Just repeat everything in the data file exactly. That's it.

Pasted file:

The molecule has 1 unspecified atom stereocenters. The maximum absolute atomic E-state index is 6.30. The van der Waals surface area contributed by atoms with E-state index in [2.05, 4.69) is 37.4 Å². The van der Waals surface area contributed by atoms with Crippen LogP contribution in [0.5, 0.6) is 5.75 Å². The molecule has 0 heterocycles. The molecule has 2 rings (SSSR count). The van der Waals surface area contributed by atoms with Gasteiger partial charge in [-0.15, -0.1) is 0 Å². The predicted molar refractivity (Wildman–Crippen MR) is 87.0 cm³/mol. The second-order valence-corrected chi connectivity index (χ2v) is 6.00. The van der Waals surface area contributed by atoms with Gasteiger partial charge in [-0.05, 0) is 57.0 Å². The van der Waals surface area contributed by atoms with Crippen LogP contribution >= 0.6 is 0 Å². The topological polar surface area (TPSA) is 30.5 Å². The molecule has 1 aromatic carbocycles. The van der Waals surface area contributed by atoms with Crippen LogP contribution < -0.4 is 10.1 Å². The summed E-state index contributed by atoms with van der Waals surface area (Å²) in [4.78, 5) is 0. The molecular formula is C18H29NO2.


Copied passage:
The molecule has 1 unspecified atom stereocenters. The maximum absolute atomic E-state index is 6.30. The van der Waals surface area contributed by atoms with E-state index in [2.05, 4.69) is 37.4 Å². The van der Waals surface area contributed by atoms with Crippen LogP contribution in [0.5, 0.6) is 5.75 Å². The molecule has 0 heterocycles. The molecule has 2 rings (SSSR count). The van der Waals surface area contributed by atoms with Gasteiger partial charge in [-0.15, -0.1) is 0 Å². The predicted molar refractivity (Wildman–Crippen MR) is 87.0 cm³/mol. The second-order valence-corrected chi connectivity index (χ2v) is 6.00. The van der Waals surface area contributed by atoms with Gasteiger partial charge in [-0.05, 0) is 57.0 Å². The van der Waals surface area contributed by atoms with Crippen LogP contribution >= 0.6 is 0 Å². The topological polar surface area (TPSA) is 30.5 Å². The molecule has 1 aromatic carbocycles. The van der Waals surface area contributed by atoms with Crippen LogP contribution < -0.4 is 10.1 Å². The summed E-state index contributed by atoms with van der Waals surface area (Å²) in [4.78, 5) is 0. The molecular formula is C18H29NO2.